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The U.S. is (once again) off the safe travel list

The European Union (EU) has recently recommended that its 27 member nations reinstate restrictions on tourists from the U.S. due to rising coronavirus infections there.  This decision is a 180 degree reversal from the EU’s previous advice, which was just before the summer tourism season.  The EU recommended three months ago to allow nonessential travel and to lift restrictions on U.S. travelers. 

The EU updates its ‘safe travel list’ based on infection levels and it is reviewed every two weeks.  Being on the ‘safe list’ is defined as not having more than 75 new COVID-19 cases per 100,000 inhabitants over the last 14 days.

Last week, new coronavirus cases in the U.S. averaged more than 152,000 a day, reverting to numbers recorded the end of last January.  U.S. coronavirus deaths are currently more than 1,200 a day, which is seven times higher than in early July.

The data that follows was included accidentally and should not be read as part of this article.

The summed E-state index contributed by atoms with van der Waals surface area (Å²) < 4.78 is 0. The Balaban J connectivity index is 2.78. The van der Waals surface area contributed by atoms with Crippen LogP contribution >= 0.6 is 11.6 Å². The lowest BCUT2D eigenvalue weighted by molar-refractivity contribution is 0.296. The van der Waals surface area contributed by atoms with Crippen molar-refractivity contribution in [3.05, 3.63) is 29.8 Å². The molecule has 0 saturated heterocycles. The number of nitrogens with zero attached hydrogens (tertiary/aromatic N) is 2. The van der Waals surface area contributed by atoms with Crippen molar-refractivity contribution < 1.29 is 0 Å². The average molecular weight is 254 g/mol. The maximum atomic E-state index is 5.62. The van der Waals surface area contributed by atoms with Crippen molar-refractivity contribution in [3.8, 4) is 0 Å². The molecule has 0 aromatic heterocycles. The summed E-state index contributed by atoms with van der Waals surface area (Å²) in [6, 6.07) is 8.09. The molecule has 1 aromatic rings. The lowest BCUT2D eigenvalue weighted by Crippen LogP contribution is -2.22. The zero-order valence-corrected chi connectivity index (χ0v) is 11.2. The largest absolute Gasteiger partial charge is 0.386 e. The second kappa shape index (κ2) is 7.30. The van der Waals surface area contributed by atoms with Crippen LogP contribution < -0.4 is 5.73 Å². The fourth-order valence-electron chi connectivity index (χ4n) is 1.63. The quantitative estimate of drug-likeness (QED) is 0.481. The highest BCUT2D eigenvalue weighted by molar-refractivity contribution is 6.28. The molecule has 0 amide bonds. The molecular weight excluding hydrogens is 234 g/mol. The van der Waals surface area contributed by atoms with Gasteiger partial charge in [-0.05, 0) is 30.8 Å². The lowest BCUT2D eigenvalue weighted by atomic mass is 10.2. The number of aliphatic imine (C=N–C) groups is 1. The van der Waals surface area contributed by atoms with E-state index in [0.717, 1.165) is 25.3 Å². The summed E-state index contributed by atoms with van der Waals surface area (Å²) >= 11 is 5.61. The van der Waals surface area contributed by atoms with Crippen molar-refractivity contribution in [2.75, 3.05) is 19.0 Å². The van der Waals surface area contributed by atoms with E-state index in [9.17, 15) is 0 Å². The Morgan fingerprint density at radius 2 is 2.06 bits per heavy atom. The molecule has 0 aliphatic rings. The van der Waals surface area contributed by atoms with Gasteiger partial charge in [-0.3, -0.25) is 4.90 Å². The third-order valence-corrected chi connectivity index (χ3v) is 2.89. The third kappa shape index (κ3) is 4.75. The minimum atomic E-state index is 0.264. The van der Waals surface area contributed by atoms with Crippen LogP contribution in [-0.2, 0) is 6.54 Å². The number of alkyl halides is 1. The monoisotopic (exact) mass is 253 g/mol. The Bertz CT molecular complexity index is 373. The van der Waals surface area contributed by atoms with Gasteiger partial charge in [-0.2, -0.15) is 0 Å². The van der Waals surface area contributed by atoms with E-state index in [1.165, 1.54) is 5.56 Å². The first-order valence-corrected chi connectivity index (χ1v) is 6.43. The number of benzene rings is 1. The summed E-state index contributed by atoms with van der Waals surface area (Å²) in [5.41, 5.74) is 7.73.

Before the COVID-19 crisis, more than 15 million Americans visited Europe each year.  New travel restrictions could cost Europe billions.  To complicate matters, each EU government has the authority to close or to keep their borders open to U.S. tourists.  A hodge-podge set of restrictions could include quarantines, testing requirements upon arrival, or even a total ban on all travelers from the U.S. 

Britain formally left the EU at the beginning of 2021 and earlier this month, opened its borders to fully vaccinated travelers from the U.S. and placed them on an ‘amber’ travel list.  This is a list of restrictions and coronavirus protocol: fully vaccinated adults arriving from the U.S. to the UK don’t have to self-isolate; a COVID-19 test is required three days before traveling to the UK; and another test two days after arriving.